The uncertainty involved here can be seen in the fact that responsibility cannot be fixed in the majority of cases. We note, however, that it is generally believed in El Salvador that a large number of the unexplained killings are carried out by the security forces, officially or unofficially. The Embassy is aware of dramatic claims that have been made by one interest group or another in which the security forces figure as the primary agents of murder here. El Salvador’s tangled web of attack and vengeance, traditional criminal violence and political mayhem make this an impossible charge to sustain. In saying this, however, we make no attempt to lighten the responsibility for the deaths of many hundreds, and perhaps thousands, which can be attributed to the security forces….

The body count kept by what is generally referred to in San Salvador as “the Human Rights Commission” is higher than the embassy’s, and documented periodically by a photographer who goes out looking for bodies. The bodies he photographs are often broken into unnatural positions, and the faces to which the bodies are attached (when they are attached) are equally unnatural, sometimes unrecognizable as human faces, obliterated by acid or beaten to a mash of misplaced ears and teeth or slashed ear to ear and invaded by insects. “Encontrado en Antiguo Cuscatlán el día 25 de marzo 1982: camison de dormir celeste,” the typed caption reads on one photograph: found in Antiguo Cuscatlán March 25, 1982, wearing a sky-blue night shirt. The captions are laconic. Found in Soyapango May 21, 1982. Found in Mejicanos June 11, 1982. Found at El Playón May 30, 1982, white shirt, purple pants, black shoes.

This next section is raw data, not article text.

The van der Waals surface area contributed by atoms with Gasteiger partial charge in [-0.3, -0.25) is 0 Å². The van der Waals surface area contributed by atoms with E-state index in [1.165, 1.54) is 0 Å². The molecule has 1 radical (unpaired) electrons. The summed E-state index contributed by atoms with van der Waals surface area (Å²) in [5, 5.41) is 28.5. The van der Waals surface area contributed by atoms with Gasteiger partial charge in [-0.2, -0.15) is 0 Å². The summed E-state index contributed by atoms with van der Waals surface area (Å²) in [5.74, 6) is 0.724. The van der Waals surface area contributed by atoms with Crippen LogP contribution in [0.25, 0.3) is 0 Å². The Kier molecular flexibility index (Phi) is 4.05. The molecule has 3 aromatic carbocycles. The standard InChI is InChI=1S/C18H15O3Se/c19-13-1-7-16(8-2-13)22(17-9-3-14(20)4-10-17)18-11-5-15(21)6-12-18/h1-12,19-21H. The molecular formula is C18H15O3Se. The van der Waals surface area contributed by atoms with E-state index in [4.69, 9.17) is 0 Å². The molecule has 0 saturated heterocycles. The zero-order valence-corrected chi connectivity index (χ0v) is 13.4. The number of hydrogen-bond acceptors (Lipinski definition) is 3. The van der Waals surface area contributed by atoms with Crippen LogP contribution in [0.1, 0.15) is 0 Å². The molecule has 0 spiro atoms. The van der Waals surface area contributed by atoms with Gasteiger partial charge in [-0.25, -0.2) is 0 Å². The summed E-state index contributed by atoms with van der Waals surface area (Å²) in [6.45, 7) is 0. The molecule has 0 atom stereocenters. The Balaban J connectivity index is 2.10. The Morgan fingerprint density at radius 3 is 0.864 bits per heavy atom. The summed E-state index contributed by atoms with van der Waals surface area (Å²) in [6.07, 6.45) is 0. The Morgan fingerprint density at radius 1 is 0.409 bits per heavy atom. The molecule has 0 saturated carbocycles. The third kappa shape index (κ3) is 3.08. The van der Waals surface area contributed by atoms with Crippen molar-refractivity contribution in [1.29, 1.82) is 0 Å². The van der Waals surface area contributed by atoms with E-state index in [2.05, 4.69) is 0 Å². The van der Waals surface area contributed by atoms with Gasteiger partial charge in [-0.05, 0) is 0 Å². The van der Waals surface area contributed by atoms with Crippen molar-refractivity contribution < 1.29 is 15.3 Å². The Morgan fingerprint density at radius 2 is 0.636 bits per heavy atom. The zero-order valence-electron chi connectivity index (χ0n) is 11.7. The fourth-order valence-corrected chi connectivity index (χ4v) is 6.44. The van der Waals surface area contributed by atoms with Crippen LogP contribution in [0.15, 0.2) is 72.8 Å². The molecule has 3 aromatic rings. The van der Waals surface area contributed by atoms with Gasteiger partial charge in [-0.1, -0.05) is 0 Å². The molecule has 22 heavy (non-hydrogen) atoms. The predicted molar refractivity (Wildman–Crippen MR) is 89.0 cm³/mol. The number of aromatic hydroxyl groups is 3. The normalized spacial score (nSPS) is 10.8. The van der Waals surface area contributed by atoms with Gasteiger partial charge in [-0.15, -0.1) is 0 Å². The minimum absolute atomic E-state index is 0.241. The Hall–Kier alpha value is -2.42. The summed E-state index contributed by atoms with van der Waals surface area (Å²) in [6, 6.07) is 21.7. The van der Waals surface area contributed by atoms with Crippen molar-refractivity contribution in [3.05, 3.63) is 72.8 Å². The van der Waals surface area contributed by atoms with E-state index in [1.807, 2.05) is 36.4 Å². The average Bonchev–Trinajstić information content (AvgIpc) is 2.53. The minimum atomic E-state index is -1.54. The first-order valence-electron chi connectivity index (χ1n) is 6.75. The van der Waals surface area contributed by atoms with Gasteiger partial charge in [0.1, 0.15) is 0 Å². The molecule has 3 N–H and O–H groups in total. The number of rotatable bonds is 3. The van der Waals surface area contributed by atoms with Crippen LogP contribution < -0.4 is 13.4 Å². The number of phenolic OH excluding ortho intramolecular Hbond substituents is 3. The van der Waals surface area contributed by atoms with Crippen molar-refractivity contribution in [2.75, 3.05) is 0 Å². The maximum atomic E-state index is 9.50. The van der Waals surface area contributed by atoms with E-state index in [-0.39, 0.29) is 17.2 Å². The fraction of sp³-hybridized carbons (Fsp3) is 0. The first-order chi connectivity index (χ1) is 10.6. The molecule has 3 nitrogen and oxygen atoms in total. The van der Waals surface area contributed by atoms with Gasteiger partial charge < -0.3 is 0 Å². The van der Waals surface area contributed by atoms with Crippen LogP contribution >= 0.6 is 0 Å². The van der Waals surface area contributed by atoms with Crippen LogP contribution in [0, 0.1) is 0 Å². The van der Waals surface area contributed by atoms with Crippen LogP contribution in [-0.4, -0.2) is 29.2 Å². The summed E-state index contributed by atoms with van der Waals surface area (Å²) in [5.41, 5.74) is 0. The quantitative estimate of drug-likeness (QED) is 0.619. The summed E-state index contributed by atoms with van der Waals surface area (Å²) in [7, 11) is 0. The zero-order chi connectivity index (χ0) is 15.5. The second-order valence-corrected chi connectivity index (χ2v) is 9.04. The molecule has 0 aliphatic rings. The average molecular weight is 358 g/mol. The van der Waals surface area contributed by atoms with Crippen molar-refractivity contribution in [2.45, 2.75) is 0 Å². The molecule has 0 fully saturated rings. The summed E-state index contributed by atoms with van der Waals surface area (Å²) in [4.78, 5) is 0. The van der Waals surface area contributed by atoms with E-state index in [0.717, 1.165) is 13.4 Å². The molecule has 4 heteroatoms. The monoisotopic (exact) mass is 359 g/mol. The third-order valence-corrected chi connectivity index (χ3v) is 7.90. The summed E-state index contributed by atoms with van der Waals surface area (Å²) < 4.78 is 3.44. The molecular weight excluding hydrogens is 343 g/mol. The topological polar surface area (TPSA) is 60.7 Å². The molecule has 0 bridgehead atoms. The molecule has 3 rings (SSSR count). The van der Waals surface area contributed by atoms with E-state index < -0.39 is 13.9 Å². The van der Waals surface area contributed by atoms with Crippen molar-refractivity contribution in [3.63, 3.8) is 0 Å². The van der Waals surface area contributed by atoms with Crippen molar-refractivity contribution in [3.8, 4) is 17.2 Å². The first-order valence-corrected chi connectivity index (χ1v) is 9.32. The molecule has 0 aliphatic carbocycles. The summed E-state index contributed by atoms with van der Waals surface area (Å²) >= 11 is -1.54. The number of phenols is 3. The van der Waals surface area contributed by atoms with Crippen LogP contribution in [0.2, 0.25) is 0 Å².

The photograph accompanying that last caption shows a body with no eyes, because the vultures got to it before the photographer did. There is a special kind of practical information that the visitor to El Salvador acquires immediately, the way visitors to other places acquire information about the currency rates, the hours for the museums. In El Salvador one learns that vultures go first for the soft tissue, for the eyes, the exposed genitalia, the open mouth. One learns that an open mouth can be used to make a specific point, can be stuffed with something emblematic; stuffed, say, with a penis, or, if the point has to do with land title, stuffed with some of the dirt in question. One learns that hair deteriorates less rapidly than flesh, and that a skull surrounded by a perfect corona of hair is not an uncommon sight in the body dumps.